To neuroscientists, the appeal of the connectome is like that of the genome for geneticists. The Human Genome Project produced a blueprint of heredity and powered discoveries of the genetic causes of diseases and drugs to treat them. A human connectome could reveal the basic wiring that underlies thinking, remembering, reacting, moving, believing, and feeling. With more and more evidence that disorders such as autism and schizophrenia are caused by brain miswiring rather than, say, imbalances of neurochemicals, many neuroscientists believe mapping the connectome is more important than ever.
“This is parallel to and will likely be as impactful as the genome project,” which also started with non-human animals, said neuroscientist Diane Lipscombe of Brown University, the immediate past president of the Society for Neuroscience. “It’s critical to have a reference that everyone in the community can refer to.” Although with current technology scientists cannot map the connectome in a living brain, they can make electrical and other measurements, she pointed out, which could be compared to a reference connectome for that species.
Based on the Drosophila connectome, Rubin estimates that “you could do a 1,000-fold bigger project” such as a mouse connectome “with only 10 times the money in 10 years” — roughly $500 million (in addition to Janelia’s $40 million, Google contributed funding for the fly project). The Human Genome Project had $3 billion in government funding, and the 2020 budget of the National Institutes of Health tops $41 billion.
With a mouse connectome, which Reid’s team at the Allen Institute is pursuing (immediate goal: the 100,000 neurons and 1 billion synapses in 1 cubic millimeter of cortex), mouse versions of autism and schizophrenia and other brain diseases could reveal much more about the neural basis of such disorders.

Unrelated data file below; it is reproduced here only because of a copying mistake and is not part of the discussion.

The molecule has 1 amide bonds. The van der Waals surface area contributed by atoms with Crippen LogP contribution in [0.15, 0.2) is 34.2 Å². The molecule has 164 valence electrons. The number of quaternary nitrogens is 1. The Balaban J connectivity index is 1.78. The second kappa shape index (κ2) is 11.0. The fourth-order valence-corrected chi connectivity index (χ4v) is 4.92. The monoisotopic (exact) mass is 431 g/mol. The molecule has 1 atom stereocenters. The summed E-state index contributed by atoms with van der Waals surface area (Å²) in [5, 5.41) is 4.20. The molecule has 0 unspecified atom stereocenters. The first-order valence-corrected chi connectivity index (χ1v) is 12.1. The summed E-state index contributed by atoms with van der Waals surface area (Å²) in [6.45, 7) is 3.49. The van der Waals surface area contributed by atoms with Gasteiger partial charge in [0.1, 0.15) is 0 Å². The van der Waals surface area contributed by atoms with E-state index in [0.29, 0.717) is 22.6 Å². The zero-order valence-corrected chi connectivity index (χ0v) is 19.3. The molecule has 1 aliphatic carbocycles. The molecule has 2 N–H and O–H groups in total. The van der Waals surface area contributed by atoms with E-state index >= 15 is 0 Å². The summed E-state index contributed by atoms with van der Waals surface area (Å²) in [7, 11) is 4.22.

As for a human connectome, the possibility of using it to understand human behavior and brain disorders is only the low-hanging fruit. Some scientists have even bolder — and controversial — ideas. If all of a brain’s wiring could be preserved after death, then if researchers can decode the connectome they might be able to read its content, and an individual’s memories would transcend death.
Scaling up from mouse to human would probably require another 1-million-fold improvement in mapping speed, Rubin said, on top of the 1,000-fold improvement he and his team achieved since they began the fly connectome in 2008. “But there has been a 1-trillion-fold increase in the speed of DNA sequencing since I did my Ph.D. thesis in 1973,” Rubin said. (The sequencing of 158 bases of yeast RNA that took him two years can now be done by machines in a millisecond.) “So these big numbers don’t worry me.”
In fact, it was technology that got the fly connectome this far.
Mapping a connectome begins with adding special stains to a brain (or hemibrain) to make neurons and other features stand out, then embedding it in epoxy. Technicians then cut it into slabs 20 microns thick, about the width of an extremely fine human hair.